4

Perfect Double Bill: Halloween Kills (2021)

Check out my wife Natalie’s Point Horror blog https://cornsyrup.co.uk

We also do a podcast together called The Worst Movies We Own. It is available on Spotify or here https://letterboxd.com/bobbycarroll/list/the-worst-movies-we-own-podcast-ranking-and/

Hustle (2022)

Jeremiah Zagar directs Adam Sandler, Queen Latifah and Juancho Hernangómez in this sports drama where a dissatisfied NBA scout risks his career on an untrained Spanish construction worker who he spots “the real deal” in.

Have you seen Jerry Maguire and / or Moneyball? Well, then there’ll be no surprises here in terms of what is delivered. It just happens to be flawlessly calibrated, salty yet sweet, a fantastic Saturday night in. A perfect blend of training montage, jokes and mild drama. I dare you to watch it and not have a smile on your face for 90% of the runtime. Sandler dials it back a notch or three and has fine chemistry with this new crew, notably completely away from his regular ensemble of house goofs. One day someone is going to write a dissertation on his once sneered at Netflix deal and how it freed the underrated funny man up to make movies he cared about that still expanded his following. An easy going delight. Dare I say it… a slam dunk.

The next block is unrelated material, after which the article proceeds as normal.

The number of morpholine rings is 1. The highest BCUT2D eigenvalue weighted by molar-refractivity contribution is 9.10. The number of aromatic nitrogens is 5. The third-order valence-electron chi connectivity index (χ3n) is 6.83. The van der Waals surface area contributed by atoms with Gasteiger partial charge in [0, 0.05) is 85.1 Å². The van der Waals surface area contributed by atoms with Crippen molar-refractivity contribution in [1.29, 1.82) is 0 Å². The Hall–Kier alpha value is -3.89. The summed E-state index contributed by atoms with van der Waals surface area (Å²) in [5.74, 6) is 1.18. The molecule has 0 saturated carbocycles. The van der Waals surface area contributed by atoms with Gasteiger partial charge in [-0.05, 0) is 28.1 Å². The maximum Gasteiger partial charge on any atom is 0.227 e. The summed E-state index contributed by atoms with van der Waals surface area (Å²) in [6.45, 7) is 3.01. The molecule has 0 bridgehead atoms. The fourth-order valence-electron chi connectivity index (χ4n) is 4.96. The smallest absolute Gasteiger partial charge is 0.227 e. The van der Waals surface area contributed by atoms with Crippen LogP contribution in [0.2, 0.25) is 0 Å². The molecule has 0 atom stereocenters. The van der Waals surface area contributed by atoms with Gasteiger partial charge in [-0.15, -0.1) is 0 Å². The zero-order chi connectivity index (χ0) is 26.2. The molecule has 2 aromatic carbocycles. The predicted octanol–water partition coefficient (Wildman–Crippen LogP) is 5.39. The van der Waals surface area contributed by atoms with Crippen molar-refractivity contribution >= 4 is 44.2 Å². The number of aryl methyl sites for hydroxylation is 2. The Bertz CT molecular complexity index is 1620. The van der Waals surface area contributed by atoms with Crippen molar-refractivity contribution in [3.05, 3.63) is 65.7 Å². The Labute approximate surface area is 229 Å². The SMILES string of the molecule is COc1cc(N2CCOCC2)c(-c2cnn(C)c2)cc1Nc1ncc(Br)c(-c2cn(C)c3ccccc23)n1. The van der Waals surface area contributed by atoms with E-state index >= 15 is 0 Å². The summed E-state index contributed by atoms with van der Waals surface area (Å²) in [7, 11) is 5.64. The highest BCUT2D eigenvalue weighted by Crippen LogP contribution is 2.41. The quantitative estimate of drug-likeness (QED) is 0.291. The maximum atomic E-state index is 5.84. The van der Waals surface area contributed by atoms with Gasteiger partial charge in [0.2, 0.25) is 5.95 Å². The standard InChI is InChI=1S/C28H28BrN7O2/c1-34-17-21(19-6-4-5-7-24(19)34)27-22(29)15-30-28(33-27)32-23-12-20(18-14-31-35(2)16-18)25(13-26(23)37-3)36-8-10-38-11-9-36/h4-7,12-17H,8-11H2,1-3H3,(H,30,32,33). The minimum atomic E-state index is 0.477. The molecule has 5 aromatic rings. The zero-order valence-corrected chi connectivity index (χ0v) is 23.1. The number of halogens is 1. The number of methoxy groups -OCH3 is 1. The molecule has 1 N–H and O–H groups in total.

8

Perfect Double Bill: The Scout (1994)

Check out my wife Natalie’s Point Horror blog https://cornsyrup.co.uk

We also do a podcast together called The Worst Movies We Own. It is available on Spotify or here https://letterboxd.com/bobbycarroll/list/the-worst-movies-we-own-podcast-ranking-and/

Take Shelter (2011)

Jeff Nichols directs Michael Shannon, Jessica Chastain and Shea Whigham in this drama where an ordinary family man begins receiving visions of an impending disaster, which he takes seriously but also fears might be the start of inherited schizophrenia.

A solid rattler that is expertly acted. Not sure it justifies its entire running time but you have nothing but goodwill towards Nichols’ engagingly simple mode of storytelling.